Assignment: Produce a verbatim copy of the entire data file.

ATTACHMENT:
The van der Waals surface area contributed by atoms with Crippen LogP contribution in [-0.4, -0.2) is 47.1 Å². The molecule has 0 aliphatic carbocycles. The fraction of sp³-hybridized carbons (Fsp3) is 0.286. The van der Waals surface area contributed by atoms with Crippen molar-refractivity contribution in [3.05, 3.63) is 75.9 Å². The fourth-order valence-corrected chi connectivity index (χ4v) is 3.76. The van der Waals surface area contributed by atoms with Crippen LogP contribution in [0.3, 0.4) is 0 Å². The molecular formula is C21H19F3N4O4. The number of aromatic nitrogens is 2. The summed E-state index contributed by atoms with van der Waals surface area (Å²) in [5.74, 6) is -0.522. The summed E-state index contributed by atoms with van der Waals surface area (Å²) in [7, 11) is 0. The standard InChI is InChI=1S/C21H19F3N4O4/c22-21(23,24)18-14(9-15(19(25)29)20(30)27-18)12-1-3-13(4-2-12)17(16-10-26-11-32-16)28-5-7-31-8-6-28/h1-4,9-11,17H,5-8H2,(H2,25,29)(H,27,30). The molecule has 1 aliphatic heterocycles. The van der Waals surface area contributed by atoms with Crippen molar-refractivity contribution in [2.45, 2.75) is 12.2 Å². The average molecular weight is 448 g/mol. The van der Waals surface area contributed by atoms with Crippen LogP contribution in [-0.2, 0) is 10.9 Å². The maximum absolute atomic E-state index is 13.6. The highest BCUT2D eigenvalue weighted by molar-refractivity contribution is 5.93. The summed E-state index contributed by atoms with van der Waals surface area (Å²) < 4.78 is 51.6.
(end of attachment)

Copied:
The van der Waals surface area contributed by atoms with Crippen LogP contribution in [-0.4, -0.2) is 47.1 Å². The molecule has 0 aliphatic carbocycles. The fraction of sp³-hybridized carbons (Fsp3) is 0.286. The van der Waals surface area contributed by atoms with Crippen molar-refractivity contribution in [3.05, 3.63) is 75.9 Å². The fourth-order valence-corrected chi connectivity index (χ4v) is 3.76. The van der Waals surface area contributed by atoms with Crippen LogP contribution in [0.3, 0.4) is 0 Å². The molecular formula is C21H19F3N4O4. The number of aromatic nitrogens is 2. The summed E-state index contributed by atoms with van der Waals surface area (Å²) in [5.74, 6) is -0.522. The summed E-state index contributed by atoms with van der Waals surface area (Å²) in [7, 11) is 0. The standard InChI is InChI=1S/C21H19F3N4O4/c22-21(23,24)18-14(9-15(19(25)29)20(30)27-18)12-1-3-13(4-2-12)17(16-10-26-11-32-16)28-5-7-31-8-6-28/h1-4,9-11,17H,5-8H2,(H2,25,29)(H,27,30). The molecule has 1 aliphatic heterocycles. The van der Waals surface area contributed by atoms with Crippen molar-refractivity contribution in [2.45, 2.75) is 12.2 Å². The average molecular weight is 448 g/mol. The van der Waals surface area contributed by atoms with Crippen LogP contribution in [-0.2, 0) is 10.9 Å². The maximum absolute atomic E-state index is 13.6. The highest BCUT2D eigenvalue weighted by molar-refractivity contribution is 5.93. The summed E-state index contributed by atoms with van der Waals surface area (Å²) < 4.78 is 51.6.